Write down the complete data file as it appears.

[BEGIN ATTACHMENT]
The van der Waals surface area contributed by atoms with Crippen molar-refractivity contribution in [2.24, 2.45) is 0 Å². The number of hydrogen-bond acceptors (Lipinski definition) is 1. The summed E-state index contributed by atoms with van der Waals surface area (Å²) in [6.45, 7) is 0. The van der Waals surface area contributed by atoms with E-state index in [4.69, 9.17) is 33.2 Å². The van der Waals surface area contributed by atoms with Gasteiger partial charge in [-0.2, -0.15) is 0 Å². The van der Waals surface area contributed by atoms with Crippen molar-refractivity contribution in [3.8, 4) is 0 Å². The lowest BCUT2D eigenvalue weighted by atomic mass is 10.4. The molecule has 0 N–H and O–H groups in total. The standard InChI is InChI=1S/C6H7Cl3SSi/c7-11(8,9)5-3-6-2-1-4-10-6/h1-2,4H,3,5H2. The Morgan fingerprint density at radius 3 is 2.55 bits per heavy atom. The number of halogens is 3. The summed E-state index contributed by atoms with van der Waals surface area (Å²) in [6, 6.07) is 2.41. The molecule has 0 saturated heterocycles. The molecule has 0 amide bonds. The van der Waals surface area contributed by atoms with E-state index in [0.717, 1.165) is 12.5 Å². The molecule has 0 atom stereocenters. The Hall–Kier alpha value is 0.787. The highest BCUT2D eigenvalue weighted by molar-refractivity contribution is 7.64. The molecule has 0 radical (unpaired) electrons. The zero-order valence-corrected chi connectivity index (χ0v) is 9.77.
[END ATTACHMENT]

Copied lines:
The van der Waals surface area contributed by atoms with Crippen molar-refractivity contribution in [2.24, 2.45) is 0 Å². The number of hydrogen-bond acceptors (Lipinski definition) is 1. The summed E-state index contributed by atoms with van der Waals surface area (Å²) in [6.45, 7) is 0. The van der Waals surface area contributed by atoms with E-state index in [4.69, 9.17) is 33.2 Å². The van der Waals surface area contributed by atoms with Gasteiger partial charge in [-0.2, -0.15) is 0 Å². The van der Waals surface area contributed by atoms with Crippen molar-refractivity contribution in [3.8, 4) is 0 Å². The lowest BCUT2D eigenvalue weighted by atomic mass is 10.4. The molecule has 0 N–H and O–H groups in total. The standard InChI is InChI=1S/C6H7Cl3SSi/c7-11(8,9)5-3-6-2-1-4-10-6/h1-2,4H,3,5H2. The Morgan fingerprint density at radius 3 is 2.55 bits per heavy atom. The number of halogens is 3. The summed E-state index contributed by atoms with van der Waals surface area (Å²) in [6, 6.07) is 2.41. The molecule has 0 saturated heterocycles. The molecule has 0 amide bonds. The van der Waals surface area contributed by atoms with E-state index in [0.717, 1.165) is 12.5 Å². The molecule has 0 atom stereocenters. The Hall–Kier alpha value is 0.787. The highest BCUT2D eigenvalue weighted by molar-refractivity contribution is 7.64. The molecule has 0 radical (unpaired) electrons. The zero-order valence-corrected chi connectivity index (χ0v) is 9.77.